> >> have any guess at probability, that only 1 component that is
    > >> (possibly near the power input) burned up.
    > >
    > > Unlikely, given the vast damage caused to multiple components
    > > such as power supply, mobo, hard drives, and CD drives.
    > >
    > >> Maybe something as simple as a surface mount resistor-many
    > >> devices do use resistors as a cheap current limiting fuse more
    > >> or less.
    > >
    > > The damage is typical to that caused by lightning. The spike
    > > leading edge must have been very steep (and high) in order to
    > > break through that many components simultaneously, before any
    > > protection mechanism could intervene. Surge protection
    > > components are ineffective against such impulses. Most chances
    > > are that the defective component(s) will show no visible sign.
    >
    > Whatever. Reply authors cannot prove or disprove your assertions.

    Just my experience in FMEA, an engineering discipline I was in charge of
    sometime during my career (FMEA - Failure Mode and Effect Analysis).

    Regards, Zvi
    --
    NetZ Computing Ltd. ISRAEL www.invircible.com www.ivi.co.il (Hebrew)
    InVircible Virus Defense Solutions, ResQ and Data Recovery Utilities
  20. Archived from groups: alt.comp.hardware.pc-homebuilt,comp.sys.ibm.pc.hardware.storage,comp.sys.ibm.pc.hardware (More info?)

    Zvi Netiv <support@replace_with_domain.com> wrote:
    > John Doe <jdoe@usenet.love.invalid> wrote:
    >> Zvi Netiv <support@replace_with_domain.com> wrote:
    >> > "dg" <dan_gus@hotmail.com> wrote:

    >> >> I agree, and if I was just NOT going to pay anybody for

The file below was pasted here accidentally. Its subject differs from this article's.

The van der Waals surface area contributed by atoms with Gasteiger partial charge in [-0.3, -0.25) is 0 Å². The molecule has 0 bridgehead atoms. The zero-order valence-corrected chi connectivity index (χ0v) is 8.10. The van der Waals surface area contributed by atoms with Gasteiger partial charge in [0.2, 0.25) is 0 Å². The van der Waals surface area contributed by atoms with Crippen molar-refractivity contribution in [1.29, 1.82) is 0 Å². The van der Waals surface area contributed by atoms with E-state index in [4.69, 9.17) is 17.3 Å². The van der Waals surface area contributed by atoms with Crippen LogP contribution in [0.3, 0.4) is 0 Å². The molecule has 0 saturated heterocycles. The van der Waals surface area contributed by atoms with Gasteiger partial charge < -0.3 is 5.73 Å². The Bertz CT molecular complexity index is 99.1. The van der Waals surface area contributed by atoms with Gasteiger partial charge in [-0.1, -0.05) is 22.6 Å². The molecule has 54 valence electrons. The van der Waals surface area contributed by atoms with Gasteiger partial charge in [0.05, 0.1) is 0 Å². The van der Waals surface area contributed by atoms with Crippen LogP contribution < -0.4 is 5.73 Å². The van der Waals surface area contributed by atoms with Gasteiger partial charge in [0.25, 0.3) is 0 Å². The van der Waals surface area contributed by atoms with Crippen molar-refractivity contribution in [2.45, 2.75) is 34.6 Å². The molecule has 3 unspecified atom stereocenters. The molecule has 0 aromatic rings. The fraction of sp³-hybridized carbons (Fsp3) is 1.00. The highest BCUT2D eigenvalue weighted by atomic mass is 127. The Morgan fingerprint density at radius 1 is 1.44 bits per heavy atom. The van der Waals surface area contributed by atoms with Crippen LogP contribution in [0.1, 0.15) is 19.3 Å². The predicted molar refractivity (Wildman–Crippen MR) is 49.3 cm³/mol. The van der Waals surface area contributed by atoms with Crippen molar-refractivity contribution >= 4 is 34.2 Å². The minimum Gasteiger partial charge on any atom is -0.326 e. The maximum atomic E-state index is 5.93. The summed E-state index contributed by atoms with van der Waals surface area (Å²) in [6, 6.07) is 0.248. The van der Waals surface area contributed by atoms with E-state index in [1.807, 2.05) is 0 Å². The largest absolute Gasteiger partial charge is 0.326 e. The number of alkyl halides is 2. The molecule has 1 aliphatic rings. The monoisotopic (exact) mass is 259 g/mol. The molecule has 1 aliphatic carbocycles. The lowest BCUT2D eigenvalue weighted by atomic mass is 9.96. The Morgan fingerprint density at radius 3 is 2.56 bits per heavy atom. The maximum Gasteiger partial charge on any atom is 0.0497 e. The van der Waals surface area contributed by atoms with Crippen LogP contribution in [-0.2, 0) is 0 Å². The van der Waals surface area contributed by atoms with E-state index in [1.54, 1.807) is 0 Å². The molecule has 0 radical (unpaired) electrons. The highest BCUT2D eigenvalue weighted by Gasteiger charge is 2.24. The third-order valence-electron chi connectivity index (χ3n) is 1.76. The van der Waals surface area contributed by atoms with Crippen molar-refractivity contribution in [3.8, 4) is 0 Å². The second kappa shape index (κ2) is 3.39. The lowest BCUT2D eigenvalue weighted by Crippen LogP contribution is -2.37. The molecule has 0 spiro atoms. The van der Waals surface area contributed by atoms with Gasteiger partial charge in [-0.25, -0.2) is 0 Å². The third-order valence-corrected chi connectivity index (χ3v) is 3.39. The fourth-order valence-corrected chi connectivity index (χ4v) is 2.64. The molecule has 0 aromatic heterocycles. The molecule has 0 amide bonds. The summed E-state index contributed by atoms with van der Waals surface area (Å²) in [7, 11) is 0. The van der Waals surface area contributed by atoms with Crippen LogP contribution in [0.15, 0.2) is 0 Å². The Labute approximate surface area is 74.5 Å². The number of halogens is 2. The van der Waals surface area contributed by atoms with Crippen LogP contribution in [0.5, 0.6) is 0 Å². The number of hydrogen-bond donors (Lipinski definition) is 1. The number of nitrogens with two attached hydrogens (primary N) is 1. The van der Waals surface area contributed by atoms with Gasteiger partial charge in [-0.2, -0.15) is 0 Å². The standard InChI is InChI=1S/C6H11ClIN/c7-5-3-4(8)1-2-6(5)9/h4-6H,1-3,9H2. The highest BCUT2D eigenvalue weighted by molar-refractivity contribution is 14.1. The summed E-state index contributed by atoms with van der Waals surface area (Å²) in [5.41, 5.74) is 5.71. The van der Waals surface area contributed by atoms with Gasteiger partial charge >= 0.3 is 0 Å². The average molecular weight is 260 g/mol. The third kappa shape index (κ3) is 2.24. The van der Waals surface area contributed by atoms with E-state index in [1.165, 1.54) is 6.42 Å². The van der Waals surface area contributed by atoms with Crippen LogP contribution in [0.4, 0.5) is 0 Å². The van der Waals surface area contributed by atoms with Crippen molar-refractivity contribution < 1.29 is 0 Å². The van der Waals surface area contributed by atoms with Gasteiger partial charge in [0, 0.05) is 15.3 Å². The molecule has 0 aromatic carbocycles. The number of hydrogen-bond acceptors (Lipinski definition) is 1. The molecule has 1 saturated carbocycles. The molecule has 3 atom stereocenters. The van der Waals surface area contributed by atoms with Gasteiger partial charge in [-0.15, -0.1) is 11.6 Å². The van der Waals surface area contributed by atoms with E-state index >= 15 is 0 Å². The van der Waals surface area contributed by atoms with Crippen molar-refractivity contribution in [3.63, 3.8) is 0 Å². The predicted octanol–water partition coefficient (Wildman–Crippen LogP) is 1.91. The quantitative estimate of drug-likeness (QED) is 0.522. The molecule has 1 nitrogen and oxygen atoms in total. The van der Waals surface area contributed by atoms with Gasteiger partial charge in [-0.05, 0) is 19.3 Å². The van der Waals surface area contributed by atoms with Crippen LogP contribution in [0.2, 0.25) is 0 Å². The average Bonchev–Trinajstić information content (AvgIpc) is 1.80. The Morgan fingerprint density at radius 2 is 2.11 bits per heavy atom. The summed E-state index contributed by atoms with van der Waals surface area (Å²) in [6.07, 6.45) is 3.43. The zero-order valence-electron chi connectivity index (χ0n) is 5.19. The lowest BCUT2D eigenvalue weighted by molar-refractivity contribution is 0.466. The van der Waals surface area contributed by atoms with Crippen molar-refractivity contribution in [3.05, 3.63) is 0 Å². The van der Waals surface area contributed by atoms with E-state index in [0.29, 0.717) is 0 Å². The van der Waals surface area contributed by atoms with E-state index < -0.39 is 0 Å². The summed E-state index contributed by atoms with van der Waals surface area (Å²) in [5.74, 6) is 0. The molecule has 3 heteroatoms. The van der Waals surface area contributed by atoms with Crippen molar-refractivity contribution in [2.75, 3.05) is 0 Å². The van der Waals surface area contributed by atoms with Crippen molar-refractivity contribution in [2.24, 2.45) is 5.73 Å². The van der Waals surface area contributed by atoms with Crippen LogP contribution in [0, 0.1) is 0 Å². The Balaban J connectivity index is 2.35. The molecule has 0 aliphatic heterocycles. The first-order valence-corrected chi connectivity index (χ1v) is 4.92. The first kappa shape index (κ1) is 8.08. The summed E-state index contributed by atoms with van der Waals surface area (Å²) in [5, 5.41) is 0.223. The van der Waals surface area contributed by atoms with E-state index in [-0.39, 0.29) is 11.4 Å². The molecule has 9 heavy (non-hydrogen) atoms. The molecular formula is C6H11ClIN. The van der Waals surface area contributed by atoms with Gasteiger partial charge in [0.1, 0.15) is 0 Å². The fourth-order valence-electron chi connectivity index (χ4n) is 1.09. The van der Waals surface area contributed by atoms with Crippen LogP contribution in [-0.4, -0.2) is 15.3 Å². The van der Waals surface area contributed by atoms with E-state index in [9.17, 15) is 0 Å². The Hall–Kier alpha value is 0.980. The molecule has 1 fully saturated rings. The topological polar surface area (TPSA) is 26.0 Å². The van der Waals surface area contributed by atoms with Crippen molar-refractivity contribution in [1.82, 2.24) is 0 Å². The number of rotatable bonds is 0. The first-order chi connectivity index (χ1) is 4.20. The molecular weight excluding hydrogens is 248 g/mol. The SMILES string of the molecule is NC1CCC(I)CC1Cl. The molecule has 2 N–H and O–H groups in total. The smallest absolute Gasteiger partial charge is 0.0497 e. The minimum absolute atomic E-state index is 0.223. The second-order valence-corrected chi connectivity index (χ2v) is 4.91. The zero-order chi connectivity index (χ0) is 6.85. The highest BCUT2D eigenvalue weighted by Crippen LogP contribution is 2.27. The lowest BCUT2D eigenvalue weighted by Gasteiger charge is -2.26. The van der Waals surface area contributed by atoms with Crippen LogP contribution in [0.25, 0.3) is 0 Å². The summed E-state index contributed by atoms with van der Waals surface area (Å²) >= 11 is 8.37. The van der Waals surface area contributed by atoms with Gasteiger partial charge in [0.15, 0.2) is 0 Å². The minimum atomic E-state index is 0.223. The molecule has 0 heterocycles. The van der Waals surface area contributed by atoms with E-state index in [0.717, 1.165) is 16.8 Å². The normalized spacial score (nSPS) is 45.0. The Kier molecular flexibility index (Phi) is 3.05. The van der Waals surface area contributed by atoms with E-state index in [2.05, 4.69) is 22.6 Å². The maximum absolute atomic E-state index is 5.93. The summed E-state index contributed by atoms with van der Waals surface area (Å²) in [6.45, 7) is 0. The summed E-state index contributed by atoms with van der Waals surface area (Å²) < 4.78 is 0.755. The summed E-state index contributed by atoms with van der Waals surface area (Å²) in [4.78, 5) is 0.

>> >> attempted recovery I would examine the circuit board and try
    >> >> to see if something is visibly burned. There is a chance, I
    >> >> don't have any guess at probability, that only 1 component
    >> >> that is (possibly near the power input) burned up.
    >> >
    >> > Unlikely, given the vast damage caused to multiple components
    >> > such as power supply, mobo, hard drives, and CD drives.
    >> >
    >> >> Maybe something as simple as a surface mount resistor-many
    >> >> devices do use resistors as a cheap current limiting fuse
    >> >> more or less.
    >> >
    >> > The damage is typical to that caused by lightning. The spike
    >> > leading edge must have been very steep (and high) in order to
    >> > break through that many components simultaneously, before any
    >> > protection mechanism could intervene. Surge protection
    >> > components are ineffective against such impulses. Most
    >> > chances are that the defective component(s) will show no
    >> > visible sign.
    >>
    >> Whatever. Reply authors cannot prove or disprove your
    >> assertions.
    >
    > Just my experience in FMEA, an engineering discipline I was in
    > charge of sometime during my career (FMEA - Failure Mode and
    > Effect Analysis).

    In fact, lightning can easily cause visible damage, you don't know
    whether it did or not. Your argument is pointless, especially when
    directed at reply authors.


    >
    > Regards, Zvi
    > --
    > NetZ Computing Ltd. ISRAEL www.invircible.com www.ivi.co.il (Hebrew)
    > InVircible Virus Defense Solutions, ResQ and Data Recovery Utilities
    >
    >
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    > Newsgroups: alt.comp.hardware.pc-homebuilt,comp.sys.ibm.pc.hardware.storage,comp.sys.ibm.pc.hardware
    > Subject: Re: Total harddrive failure...options
    > Date: Thu, 05 May 2005 16:54:18 +0300
    > Organization: NetZ Computing Ltd.
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    > Xref: newsmst01a.news.prodigy.com alt.comp.hardware.pc-homebuilt:435133 comp.sys.ibm.pc.hardware.storage:349787 comp.sys.ibm.pc.hardware:2537
    >
  21. Archived from groups: alt.comp.hardware.pc-homebuilt,comp.sys.ibm.pc.hardware.storage,comp.sys.ibm.pc.hardware (More info?)

    "johns" <johns123xxx@xxxmoscow.com> wrote in message
    news:d59r0v$a5n$1@news.fsr.net...
    > Power spike THAT bad will have crashed your drive
    > head bigtime.

    Nonsense, there is no electromechanical actuator the sends the head towards